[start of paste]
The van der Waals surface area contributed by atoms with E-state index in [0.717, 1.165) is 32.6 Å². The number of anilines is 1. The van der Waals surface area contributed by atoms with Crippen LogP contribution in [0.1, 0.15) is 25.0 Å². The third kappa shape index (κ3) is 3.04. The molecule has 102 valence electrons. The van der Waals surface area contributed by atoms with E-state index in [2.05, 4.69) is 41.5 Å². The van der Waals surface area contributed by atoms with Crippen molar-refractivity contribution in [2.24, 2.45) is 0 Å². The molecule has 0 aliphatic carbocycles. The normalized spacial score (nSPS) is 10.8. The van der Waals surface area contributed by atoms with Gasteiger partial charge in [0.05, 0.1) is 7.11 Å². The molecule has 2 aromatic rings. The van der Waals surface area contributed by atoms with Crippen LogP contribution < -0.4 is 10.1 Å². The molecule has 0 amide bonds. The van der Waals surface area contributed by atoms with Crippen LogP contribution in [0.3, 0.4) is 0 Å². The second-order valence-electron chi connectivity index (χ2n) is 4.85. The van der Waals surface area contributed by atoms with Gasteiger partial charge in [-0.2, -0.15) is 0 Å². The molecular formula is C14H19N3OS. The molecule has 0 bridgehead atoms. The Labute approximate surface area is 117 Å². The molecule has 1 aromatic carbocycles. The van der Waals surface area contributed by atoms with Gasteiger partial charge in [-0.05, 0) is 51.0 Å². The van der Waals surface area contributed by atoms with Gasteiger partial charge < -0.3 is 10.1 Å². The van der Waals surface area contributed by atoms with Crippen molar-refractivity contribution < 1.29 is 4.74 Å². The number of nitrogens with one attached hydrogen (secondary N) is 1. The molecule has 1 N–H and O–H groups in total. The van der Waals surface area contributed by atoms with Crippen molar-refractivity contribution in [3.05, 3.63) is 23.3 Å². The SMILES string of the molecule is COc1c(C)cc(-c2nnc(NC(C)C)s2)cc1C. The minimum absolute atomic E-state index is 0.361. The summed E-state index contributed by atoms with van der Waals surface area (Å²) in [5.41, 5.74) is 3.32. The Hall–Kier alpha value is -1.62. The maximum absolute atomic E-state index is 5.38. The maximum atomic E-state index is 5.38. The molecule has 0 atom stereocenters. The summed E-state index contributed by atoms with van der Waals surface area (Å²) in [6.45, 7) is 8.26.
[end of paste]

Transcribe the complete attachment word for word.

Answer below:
The van der Waals surface area contributed by atoms with E-state index in [0.717, 1.165) is 32.6 Å². The number of anilines is 1. The van der Waals surface area contributed by atoms with Crippen LogP contribution in [0.1, 0.15) is 25.0 Å². The third kappa shape index (κ3) is 3.04. The molecule has 102 valence electrons. The van der Waals surface area contributed by atoms with E-state index in [2.05, 4.69) is 41.5 Å². The van der Waals surface area contributed by atoms with Crippen molar-refractivity contribution in [2.24, 2.45) is 0 Å². The molecule has 0 aliphatic carbocycles. The normalized spacial score (nSPS) is 10.8. The van der Waals surface area contributed by atoms with Gasteiger partial charge in [0.05, 0.1) is 7.11 Å². The molecule has 2 aromatic rings. The van der Waals surface area contributed by atoms with Crippen LogP contribution < -0.4 is 10.1 Å². The molecule has 0 amide bonds. The van der Waals surface area contributed by atoms with Crippen LogP contribution in [0.3, 0.4) is 0 Å². The second-order valence-electron chi connectivity index (χ2n) is 4.85. The van der Waals surface area contributed by atoms with Gasteiger partial charge in [-0.2, -0.15) is 0 Å². The molecular formula is C14H19N3OS. The molecule has 0 bridgehead atoms. The Labute approximate surface area is 117 Å². The molecule has 1 aromatic carbocycles. The van der Waals surface area contributed by atoms with Gasteiger partial charge in [-0.05, 0) is 51.0 Å². The van der Waals surface area contributed by atoms with Gasteiger partial charge < -0.3 is 10.1 Å². The van der Waals surface area contributed by atoms with Crippen molar-refractivity contribution < 1.29 is 4.74 Å². The number of nitrogens with one attached hydrogen (secondary N) is 1. The molecule has 1 N–H and O–H groups in total. The van der Waals surface area contributed by atoms with Crippen molar-refractivity contribution in [3.05, 3.63) is 23.3 Å². The SMILES string of the molecule is COc1c(C)cc(-c2nnc(NC(C)C)s2)cc1C. The minimum absolute atomic E-state index is 0.361. The summed E-state index contributed by atoms with van der Waals surface area (Å²) in [5.41, 5.74) is 3.32. The Hall–Kier alpha value is -1.62. The maximum absolute atomic E-state index is 5.38. The maximum atomic E-state index is 5.38. The molecule has 0 atom stereocenters. The summed E-state index contributed by atoms with van der Waals surface area (Å²) in [6.45, 7) is 8.26.